4. Arrival of General Ali al-Hajj's convoy at his residence, pan of cheering crowd
5. Al-Hajj's wife, Samar, standing through vehicle skylight and cheering with supporters
6. Various of Al-Hajj being hoisted onto the shoulders of supporters
7. SOUNDBITE (Arabic), Ali al-Hajj, Released General:
"I came back to those who love me."
8. SOUNDBITE (Arabic) Saad Hariri, Son of the slain Prime Minister Rafik Hariri and the head of Parliamentarian majority:
"I am announcing, clearly and directly, that I welcome any decision issued by the International Tribunal. Whether related to the fate if these four generals or on any related issue concerning the assassination of Prime Minister Rafik Hariri or any of the other assassinations that targeted the Lebanese leadership."
9. Various of General Jamil al-Sayyed arriving at his residence
10. SOUNDBITE (Arabic) Jamil al-Sayyed, Released General:
"Saad Hariri needs to find out who killed his father and in order to find out, he must hold people accountable. Before all else, he should hold his media sources accountable and the the politicians who lied on him. Also (prosecutor) Said Mirzah and the judges who conducted these interrogations as well as the officers who fabricated information: Zuhair Al-Sidiq, Husam Husam (alleged witnesses) and others."
Lebanon released four generals held for nearly four years in the 2005 truck-bomb assassination of former Prime Minister Rafik Hariri after a United Nations-backed tribunal ordered them freed on Wednesday.
One of the officers was cheered by a crowd of hundreds outside his house and another was hoisted onto the shoulders of family and friends and showered by rose petals as supporters danced and blew whistles.
Their release from a Beirut prison left the international tribunal in the Netherlands with no suspects in custody after a four-year UN investigation into an assassination that triggered enormous political turmoil in Lebanon.
The tribunal's decision - after prosecutors said there was not enough evidence to justify their continued detention - could also have an immediate political impact as Lebanon is heading into a crucial parliamentary election on June 7.
The generals had been held since August 2005 for suspected involvement in the suicide bombing that killed Hariri and 22 others in Beirut in February of that year.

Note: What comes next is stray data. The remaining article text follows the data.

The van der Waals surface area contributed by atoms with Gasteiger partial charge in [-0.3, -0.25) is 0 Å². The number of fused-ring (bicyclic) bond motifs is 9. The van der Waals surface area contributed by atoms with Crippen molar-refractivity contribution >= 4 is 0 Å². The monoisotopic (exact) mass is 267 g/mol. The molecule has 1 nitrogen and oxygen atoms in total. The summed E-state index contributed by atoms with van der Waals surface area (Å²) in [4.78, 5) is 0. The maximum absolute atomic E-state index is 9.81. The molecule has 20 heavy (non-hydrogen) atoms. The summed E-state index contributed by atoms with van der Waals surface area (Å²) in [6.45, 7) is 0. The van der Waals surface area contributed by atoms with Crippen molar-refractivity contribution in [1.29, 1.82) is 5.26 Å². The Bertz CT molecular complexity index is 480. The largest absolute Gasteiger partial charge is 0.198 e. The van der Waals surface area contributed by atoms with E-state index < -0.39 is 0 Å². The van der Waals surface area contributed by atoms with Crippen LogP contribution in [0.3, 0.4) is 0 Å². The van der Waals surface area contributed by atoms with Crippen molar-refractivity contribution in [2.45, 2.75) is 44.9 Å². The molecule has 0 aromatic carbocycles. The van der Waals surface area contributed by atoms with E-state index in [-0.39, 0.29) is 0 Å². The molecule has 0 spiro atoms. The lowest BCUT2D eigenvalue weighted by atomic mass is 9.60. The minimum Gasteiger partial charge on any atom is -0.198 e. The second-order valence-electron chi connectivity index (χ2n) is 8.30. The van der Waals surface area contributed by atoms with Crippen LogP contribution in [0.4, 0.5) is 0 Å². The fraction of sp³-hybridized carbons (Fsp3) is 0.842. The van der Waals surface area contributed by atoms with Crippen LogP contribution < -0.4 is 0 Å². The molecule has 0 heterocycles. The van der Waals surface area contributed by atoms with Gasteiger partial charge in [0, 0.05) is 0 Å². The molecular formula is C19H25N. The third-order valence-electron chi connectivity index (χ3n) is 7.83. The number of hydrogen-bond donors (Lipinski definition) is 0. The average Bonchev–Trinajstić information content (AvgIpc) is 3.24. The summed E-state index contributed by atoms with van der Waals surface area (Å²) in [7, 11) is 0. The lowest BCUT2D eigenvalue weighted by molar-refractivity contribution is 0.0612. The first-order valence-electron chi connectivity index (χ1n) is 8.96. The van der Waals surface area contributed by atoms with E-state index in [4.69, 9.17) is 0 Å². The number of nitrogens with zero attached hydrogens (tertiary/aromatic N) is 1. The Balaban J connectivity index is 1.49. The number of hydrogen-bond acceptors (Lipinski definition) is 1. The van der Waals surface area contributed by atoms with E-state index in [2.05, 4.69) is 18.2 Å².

Former General Security chief Major General Jamil al-Sayyed, the first of the generals to appear in public after their release, spoke to hundreds of cheering supporters outside his house.
He lashed out at authorities for what he called their "political detention," but said he does not seek revenge.
Al-Sayyed was released along with General Ali al-Hajj, the ex-Internal Security Forces director general; Brigadier General Raymond Azar, the former military intelligence chief; and the former Presidential Guards commander, Brigadier General Mustafa Hamdan.
Tribunal judge Daniel Fransen demanded that Lebanese authorities protect the generals after he ordered their unconditional release and said they should no longer be considered suspects.
Fransen said a key witness had retracted a statement that initially incriminated the generals, undermining the case against them.
Prosecutor Daniel Bellemare said in court he would not appeal. He said in a written submission this week that the evidence available to him currently "is not sufficiently credible" to keep detaining the four generals.
So far, Bellemare has not indicted anyone and has not identified any other suspects in the suicide bombing.
Hariri's son, Saad - who is head of Parliamentarian majority - said in a televised address that he accepted the tribunal's decision.
His father's assassination sparked mass protests that forced Syria's army out of the country after about three decades of political and military domination by Lebanon's neighbour.
As prime minister, Hariri, a billionaire businessman, was credited with rebuilding downtown Beirut after the 1975-90 civil war, and with trying to limit Syria's influence in the last months before his assassination.
Many blamed Syria for his killing - an accusation that Syria denies.